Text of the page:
20. Now, in this passage, be says that it was first argued that ''the evidence of appellant' showed that the Magistrate concerned had often sat at Shib Lal's shop, and he then himself makes the statement that 'no witness for appellant' had deposed to the effect that the Magistrate had often sat at Shib Lal's shop, and on this basis charged the counsel with misquoting the record. It is manifest that there is a very material difference between 'the evidence of appellant' establishing a point, and any single witness establishing that point. Moreover it was for the Crown to prove that the statement of the accused was false, not for him to prove that it was true; and on this basis I have held above that the prosecution failed.
21. The next point in which the learned Judge holds that counsel had failed in his duty and had tried to deceive the Court is the action of counsel in quoting the rulings referred to. The learned Judge says that counsel
had stated that the affidavits (in the cases quoted) had been filed in the Hon'ble High Court,
22. whereas in fact they had been filed in the District Court. It is possible that counsel did not wholly appreciate the point of the question or the misapprehension under which the learned Judge was labouring. It is not at all improbable that counsel was disturbed by the impatient attitude which had already been adopted towards him. Be that as it may, it is certain that the misstatement made could not possibly have been made with any improper intention, and the learned Judge would have appreciated that fact if he had not himself been under a complete misapprehension as to the ratio decidendi of those cases. In those earlier cases in which it was held that an accused person could not affirm an affidavit himself or be prosecuted for a false statement therein, the decision had nothing whatever to do with whether the affidavit was filed in the High Court or a subordinate Court, but was solely based on the proposition that an accused person could not himself file an affidavit in any Court whatever, whether subordinate or supreme. That the learned Judge was under this misapprehension is clear from his question as to whether the affidavits in those cases were filed in the High Court, and from his reference to Section 526 (4), Criminal P.C. Even in quoting that section the learned Judge again misread the section. That section says:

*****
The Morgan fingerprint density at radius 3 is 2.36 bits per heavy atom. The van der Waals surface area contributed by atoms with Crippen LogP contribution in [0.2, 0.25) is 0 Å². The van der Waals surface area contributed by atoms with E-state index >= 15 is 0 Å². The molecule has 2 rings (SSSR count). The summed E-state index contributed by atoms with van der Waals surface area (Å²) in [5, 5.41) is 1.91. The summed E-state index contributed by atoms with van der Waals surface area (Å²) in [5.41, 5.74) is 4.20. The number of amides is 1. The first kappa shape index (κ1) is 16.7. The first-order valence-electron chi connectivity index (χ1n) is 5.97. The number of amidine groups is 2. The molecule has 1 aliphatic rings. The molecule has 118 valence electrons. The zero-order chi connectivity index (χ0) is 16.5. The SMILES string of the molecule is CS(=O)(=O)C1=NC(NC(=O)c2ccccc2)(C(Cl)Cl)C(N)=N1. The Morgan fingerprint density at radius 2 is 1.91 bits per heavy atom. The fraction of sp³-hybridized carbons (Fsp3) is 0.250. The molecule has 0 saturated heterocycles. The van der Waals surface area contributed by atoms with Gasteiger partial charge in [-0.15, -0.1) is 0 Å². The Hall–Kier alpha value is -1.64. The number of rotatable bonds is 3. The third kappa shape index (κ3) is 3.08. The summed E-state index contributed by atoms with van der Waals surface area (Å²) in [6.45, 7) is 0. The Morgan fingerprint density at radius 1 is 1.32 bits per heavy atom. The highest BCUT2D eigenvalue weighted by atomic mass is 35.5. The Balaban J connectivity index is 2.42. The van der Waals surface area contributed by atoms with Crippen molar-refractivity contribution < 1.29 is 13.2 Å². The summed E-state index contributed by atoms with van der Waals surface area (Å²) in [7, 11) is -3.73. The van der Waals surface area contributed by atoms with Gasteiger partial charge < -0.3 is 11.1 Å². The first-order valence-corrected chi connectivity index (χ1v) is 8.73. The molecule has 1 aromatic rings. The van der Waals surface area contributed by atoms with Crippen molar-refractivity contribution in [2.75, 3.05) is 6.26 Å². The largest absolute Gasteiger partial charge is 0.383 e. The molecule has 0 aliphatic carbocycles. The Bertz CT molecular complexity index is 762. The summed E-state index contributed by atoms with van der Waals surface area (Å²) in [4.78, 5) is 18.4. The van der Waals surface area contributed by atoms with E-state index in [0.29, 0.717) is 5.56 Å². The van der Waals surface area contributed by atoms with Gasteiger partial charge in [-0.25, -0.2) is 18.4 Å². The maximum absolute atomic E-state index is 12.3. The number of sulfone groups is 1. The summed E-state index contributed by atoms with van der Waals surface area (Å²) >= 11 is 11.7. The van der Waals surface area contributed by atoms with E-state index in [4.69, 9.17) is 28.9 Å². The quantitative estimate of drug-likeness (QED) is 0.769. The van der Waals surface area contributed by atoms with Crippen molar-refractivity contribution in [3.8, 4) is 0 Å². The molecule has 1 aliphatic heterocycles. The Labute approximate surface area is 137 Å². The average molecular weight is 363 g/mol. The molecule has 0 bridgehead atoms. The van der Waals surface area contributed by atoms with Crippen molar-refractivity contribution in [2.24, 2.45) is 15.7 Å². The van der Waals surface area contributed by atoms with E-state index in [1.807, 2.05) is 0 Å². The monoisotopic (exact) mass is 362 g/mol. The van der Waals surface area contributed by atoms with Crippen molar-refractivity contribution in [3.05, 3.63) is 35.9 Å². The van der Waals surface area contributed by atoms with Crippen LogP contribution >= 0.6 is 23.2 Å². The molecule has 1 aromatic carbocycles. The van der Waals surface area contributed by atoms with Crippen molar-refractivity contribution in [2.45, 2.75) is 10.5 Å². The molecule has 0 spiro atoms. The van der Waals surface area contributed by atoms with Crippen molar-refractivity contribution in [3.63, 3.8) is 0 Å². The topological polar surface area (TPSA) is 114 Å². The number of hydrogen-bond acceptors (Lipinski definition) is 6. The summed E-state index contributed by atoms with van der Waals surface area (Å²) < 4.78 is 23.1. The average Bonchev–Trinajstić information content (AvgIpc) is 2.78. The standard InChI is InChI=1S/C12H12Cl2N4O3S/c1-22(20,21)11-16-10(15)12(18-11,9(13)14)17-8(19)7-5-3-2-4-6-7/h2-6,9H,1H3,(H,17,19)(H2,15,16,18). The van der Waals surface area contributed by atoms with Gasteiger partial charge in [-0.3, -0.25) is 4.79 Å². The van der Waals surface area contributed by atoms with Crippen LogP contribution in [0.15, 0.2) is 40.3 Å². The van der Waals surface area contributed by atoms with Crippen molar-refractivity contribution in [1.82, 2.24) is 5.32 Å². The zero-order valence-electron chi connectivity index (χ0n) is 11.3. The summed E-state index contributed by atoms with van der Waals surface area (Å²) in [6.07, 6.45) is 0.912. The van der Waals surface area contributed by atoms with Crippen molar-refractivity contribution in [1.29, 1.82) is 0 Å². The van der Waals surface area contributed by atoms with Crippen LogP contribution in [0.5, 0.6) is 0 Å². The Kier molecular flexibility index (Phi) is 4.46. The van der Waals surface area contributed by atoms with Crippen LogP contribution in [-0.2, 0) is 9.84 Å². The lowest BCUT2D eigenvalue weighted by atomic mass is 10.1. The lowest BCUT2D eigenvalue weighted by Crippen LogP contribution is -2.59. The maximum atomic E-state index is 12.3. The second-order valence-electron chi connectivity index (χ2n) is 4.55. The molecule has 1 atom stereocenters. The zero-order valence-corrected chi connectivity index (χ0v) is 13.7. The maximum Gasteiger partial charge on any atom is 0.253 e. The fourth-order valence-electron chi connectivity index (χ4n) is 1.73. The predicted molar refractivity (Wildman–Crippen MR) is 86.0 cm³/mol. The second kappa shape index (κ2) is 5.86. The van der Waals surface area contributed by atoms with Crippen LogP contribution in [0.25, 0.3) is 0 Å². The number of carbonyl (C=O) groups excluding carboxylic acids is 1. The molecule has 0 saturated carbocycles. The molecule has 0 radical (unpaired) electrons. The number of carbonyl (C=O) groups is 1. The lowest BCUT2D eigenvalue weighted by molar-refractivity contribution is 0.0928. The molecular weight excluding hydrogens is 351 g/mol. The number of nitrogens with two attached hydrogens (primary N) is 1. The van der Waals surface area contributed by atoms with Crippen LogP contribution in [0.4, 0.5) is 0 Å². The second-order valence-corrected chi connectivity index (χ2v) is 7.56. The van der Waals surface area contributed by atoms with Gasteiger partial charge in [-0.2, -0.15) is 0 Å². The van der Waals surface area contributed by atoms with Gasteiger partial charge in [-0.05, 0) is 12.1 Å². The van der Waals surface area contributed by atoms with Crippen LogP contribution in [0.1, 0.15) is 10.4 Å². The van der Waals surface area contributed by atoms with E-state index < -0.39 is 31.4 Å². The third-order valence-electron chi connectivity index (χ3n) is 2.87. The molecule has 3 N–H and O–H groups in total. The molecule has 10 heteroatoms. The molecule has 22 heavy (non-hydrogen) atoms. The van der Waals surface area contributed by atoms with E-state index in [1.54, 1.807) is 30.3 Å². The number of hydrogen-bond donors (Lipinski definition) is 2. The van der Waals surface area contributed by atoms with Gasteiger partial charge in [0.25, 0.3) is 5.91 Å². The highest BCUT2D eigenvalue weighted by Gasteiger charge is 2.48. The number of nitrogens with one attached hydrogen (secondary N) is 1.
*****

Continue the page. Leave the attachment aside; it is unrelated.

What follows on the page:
Every application for the exercise of the power conferred by this section shall be made by motion, which shall, except when the applicant is the Advocate-General, be supported by affidavit or affirmation.
23. There is clearly not a hint in that clause that the affidavit can or must be affirmed by the accused himself. It is silent on the point altogether, and could not possibly form the basis of a decision that even if an accused person could not affirm an affidavit himself in a subordinate Court he could do so in the High Court.
24. The learned Judge was taking a sound position when he said (vide his explanation) that 'it was not for me to quash the order for prosecution' which had been made by the High Court, and he might properly have refused to accept the argument on that ground alone; but what I have now to consider is whether the remarks made in regard to counsel had any justification or not, and for the reasons I have given above I am of opinion that they had not. If counsel stated that the affidavits in those cases had been filed in the High Court, he was manifestly wrong. But, for the reasons I have given, if the Judge had not been under a misapprehension and impatient, I am clear he would have seen that the misstatement, such as it was, could have no bearing whatever on the applicability of those rulings, which, though they dealt with affidavits actually filed in subordinate Courts were equally and wholly applicable to affidavits filed in High Courts.
25. I, therefore, direct that the words
It is a pity that Mr. Sarkar Bahadur Johri should have come all the way to this Court with the rulings in the hope of deceiving that Court. No doubt he was of opinion that the simplicity of the Court was as great as his own dishonesty,
be deleted from the judgment of the learned Judge, and be not included in any further certified copy that may be made of the judgment. The applicant Baddu Khan is acquitted and will be forthwith released.